Japan in Their Own Words (JITOW)/日本からの意見

On My Mind - Seventy Years Since World War II
NISHIKAWA Megumi  / Journalist

October 15, 2015
Could the devastations of war experienced by the Japanese people serve as an effective deterrent against another war?

About a year ago, I wrote in my regular newspaper column that in view of the current international environment surrounding Japan, we needed the national security bills. On the possibility that the gradual reinterpretation of the Constitution would increase the risks of war, I pointed out that "the ‘devastating experience of war' that has been imprinted on the DNA of the Japanese people would act as a deterrent." There was an immediate response in the Letters from Readers section of the newspaper from a 78-year old woman who wrote that she was "astonished by such optimism."

It is certainly true that after seventy years, there are almost no opportunities to hear firsthand accounts of wartime experiences. In a symbolic move, the aging survivors of the Himeyuri Gakutotai – the "Lily Corps" of female student nurses who served on the frontlines toward the end of the Battle of Okinawa – have decided to end their storytelling seminars. In a few decades, those who remember the war will be all gone. On this point alone, we have no way to stop the "weathering of memory."

However, I believe that even without actual experience, the memory of the devastating war will continue to live on in the minds of the Japanese people. Of course, it would not be remembered in the same way as those who lived through the war. Theirs is an existential experience of having had their lives tossed about by an irrational force, which has left them with a compelling feeling that "this should never be repeated."

On the other hand, the generations who do not know the war are in a position to see the miseries of war more objectively and from a distance. Why did we start such a reckless war? Why did so many Japanese either support, or at least passively approve such a move? Why was there no opposition, even when defeat became evident? Even without the actual experience of war, we can reflect upon the past and its lessons. In addition, the fact that we live in a democratic society is also an important deterrent against war. No government can exist without heeding the will of its citizens.

When I was a young newspaper reporter who had just begun to cover international news, I held study sessions on European modern history with a French friend. At my friend's recommendation, we used the original book by a French historian as our text. The historian had this hypothesis: "From the 20th century onward, no country that started a war, experienced utter destruction of its land through defeat, and subsequently embraced democracy will ever launch another war."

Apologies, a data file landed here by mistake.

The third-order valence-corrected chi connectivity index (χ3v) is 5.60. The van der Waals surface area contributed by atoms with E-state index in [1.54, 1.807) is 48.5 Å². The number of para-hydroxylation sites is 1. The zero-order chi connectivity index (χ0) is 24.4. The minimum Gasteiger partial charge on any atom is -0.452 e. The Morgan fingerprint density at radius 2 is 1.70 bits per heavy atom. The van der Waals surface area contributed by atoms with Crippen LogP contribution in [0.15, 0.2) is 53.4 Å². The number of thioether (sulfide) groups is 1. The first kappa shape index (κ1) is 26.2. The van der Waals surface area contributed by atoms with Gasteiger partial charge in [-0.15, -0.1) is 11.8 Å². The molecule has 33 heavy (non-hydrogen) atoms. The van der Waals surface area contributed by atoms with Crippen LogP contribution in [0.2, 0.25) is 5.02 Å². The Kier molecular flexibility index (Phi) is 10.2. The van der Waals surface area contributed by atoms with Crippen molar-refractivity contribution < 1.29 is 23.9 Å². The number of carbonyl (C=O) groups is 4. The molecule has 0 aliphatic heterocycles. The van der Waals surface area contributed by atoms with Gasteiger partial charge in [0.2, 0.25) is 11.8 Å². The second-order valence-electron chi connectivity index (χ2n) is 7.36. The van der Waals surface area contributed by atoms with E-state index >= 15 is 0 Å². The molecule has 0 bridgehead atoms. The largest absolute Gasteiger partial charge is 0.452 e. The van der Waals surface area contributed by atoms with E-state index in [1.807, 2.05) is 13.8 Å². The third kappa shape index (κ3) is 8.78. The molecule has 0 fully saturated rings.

Why? According to this historian, since World War I, wars have involved mobilizing the entire population, while advanced weaponry made wars of attrition the norm, and the horrors evoke a powerful aversion against war among people. Another point was that the memorial services and commemorative ceremonies held each year at various levels of society, by the state, local governments and voluntary groups, have played the role of passing down memories of war across generations.

I pointed out to my friend that Germany did launch two wars, in World War I and World War II. To this, my friend replied: "But during World War I, the ravages of war did not leave a mark on German soil." It was true that as the western front became deadlocked, revolution broke out from within and Germany had asked for a ceasefire. (Unfortunately, I have forgotten the name of the historian, and am currently searching for the book.)

Of course, this is not to say we can rest in peace. I propose two courses of action. Teach Japanese modern history at school, up to the postwar period. Hold memorial ceremonies to mark milestone events such as the Japanese surrender on August 15, the dropping of the atomic bombs, the Battle of Okinawa, and the bombing of Tokyo. Commemorations are not only occasions for looking back on our past, but for refreshing our memories toward the future.

Megumi Nishikawa is contributing editor of Mainichi Shimbun newspaper.
The English-Speaking Union of Japan

西川 恵 / ジャーナリスト 

2015年 10月 15日









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